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"New Ancient & Medieval Wargames Rules" Topic


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3,252 hits since 10 Jul 2011
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Marshal Mark Supporting Member of TMP11 Jul 2011 4:15 a.m. PST

I'm nearing completion of some wargames rules I've been working on : Ancient & Medieval Battles. The rules are now in the playtesting stage, so are playable. I'd be interested in hearing any views on them and I'd be keen on getting any other playtesters to play some games and give me feedback.
We have played two playtest games, Rome vs Carthage. The basic mechanisms seem to work and they gave good games. We haven't yet playtested any other armies, so there is still lots of work to do. However I expect any issues that arise as a result of playtesting will be fixable by tweaks rather that major rules re-writes.
The rules cover the standard Ancient & Medieval period, and there will be a Fantasy version also. I'm concentrating on getting the basic mechanisms working for historic battles working first before releasing the fantasy version.
To give an idea of the kind of game to expect, my main influences are FOG, DBA and Impetus. You might like these rules if :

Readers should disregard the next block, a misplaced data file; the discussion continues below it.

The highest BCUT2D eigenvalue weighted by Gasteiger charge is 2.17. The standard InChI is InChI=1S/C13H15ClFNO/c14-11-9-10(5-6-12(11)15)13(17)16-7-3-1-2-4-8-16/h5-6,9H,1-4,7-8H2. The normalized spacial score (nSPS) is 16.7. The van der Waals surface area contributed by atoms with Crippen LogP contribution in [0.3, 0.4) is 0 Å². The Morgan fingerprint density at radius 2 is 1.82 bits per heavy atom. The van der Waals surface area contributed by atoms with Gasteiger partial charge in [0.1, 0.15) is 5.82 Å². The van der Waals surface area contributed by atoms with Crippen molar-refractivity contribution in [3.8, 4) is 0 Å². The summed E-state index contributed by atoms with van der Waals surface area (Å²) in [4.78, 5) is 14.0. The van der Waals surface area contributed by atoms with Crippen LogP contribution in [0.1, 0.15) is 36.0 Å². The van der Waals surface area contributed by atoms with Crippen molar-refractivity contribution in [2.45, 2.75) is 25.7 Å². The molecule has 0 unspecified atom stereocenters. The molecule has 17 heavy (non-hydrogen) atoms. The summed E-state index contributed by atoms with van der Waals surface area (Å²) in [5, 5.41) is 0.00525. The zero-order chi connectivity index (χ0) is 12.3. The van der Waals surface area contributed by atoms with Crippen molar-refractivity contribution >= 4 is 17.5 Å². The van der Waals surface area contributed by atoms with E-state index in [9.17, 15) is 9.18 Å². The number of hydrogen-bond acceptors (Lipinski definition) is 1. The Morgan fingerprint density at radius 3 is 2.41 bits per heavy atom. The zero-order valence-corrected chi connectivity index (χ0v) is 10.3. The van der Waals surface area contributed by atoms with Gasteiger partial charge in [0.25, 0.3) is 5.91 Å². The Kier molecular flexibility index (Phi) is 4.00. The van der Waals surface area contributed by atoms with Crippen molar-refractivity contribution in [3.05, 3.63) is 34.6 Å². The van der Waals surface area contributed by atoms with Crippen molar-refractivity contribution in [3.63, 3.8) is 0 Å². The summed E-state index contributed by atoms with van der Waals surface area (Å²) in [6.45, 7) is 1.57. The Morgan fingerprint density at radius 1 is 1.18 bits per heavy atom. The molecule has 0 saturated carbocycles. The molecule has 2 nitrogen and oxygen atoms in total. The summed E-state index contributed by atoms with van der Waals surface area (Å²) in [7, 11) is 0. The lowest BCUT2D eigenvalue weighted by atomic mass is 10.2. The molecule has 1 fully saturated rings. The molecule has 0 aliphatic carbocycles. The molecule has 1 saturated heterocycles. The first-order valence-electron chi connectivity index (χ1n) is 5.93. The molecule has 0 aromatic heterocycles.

You like DBA but want more detail and variety.
You like Impetus but want more manoeuvre.
You like FOG but don't like the complexity and lengthy games.
The rules require figures to be multi based on equal frontage bases, so the standard WRG/DBX basing works fine. Most units consist of 4 bases, and all units are two bases wide.
The aspect that makes these rules unique, IMO, is the command and control system. It is an alternate activation system, where each player receives numbered chits which he places by each unit at the start of each turn. These determine the order in which the units are activated. On average each player only gets enough chits to activate half his units. So decisions have to be made about which units to activate and when they will be activated. When a unit is activated it does everything moving, shooting, combat. So there is no turn sequence to remember and work through.
I don't like having to refer to charts and tables during a game, and you rarely need to in this game. In fact in our second playtest game I think I referred to the rulebook once and the QRS about twice. So it is a game that can be quickly learned and memorised. Playing time is about 2 hours for a game with about 12 units on each side.
The rules are available on the Yahoo Group
link
Or I would be happy to e-mail a copy to anyone who is interested.
All feedback gratefully appreciated.

kreoseus211 Jul 2011 6:25 a.m. PST

Hi


Sounds interesting, will pop by the yahoo group.

Phil

meledward23 Inactive Member11 Jul 2011 7:23 a.m. PST

Interesting. I read a fair bit. More later.

But in the mean time. What is the point of 4 bases per unit?
why 2 wide for each rank?

kreoseus211 Jul 2011 8:53 a.m. PST

Yahoo is messing me about , could you email it to me please at

philsherlock at gmail dot com

thanks

Micman Supporting Member of TMP11 Jul 2011 11:58 a.m. PST

I was able to join and download the rules. Looking forward to reading through them.

MajorB11 Jul 2011 1:24 p.m. PST

What is the point of 4 bases per unit?
why 2 wide for each rank?

Why not?

Marshal Mark Supporting Member of TMP11 Jul 2011 2:04 p.m. PST

What is the point of 4 bases per unit?
why 2 wide for each rank?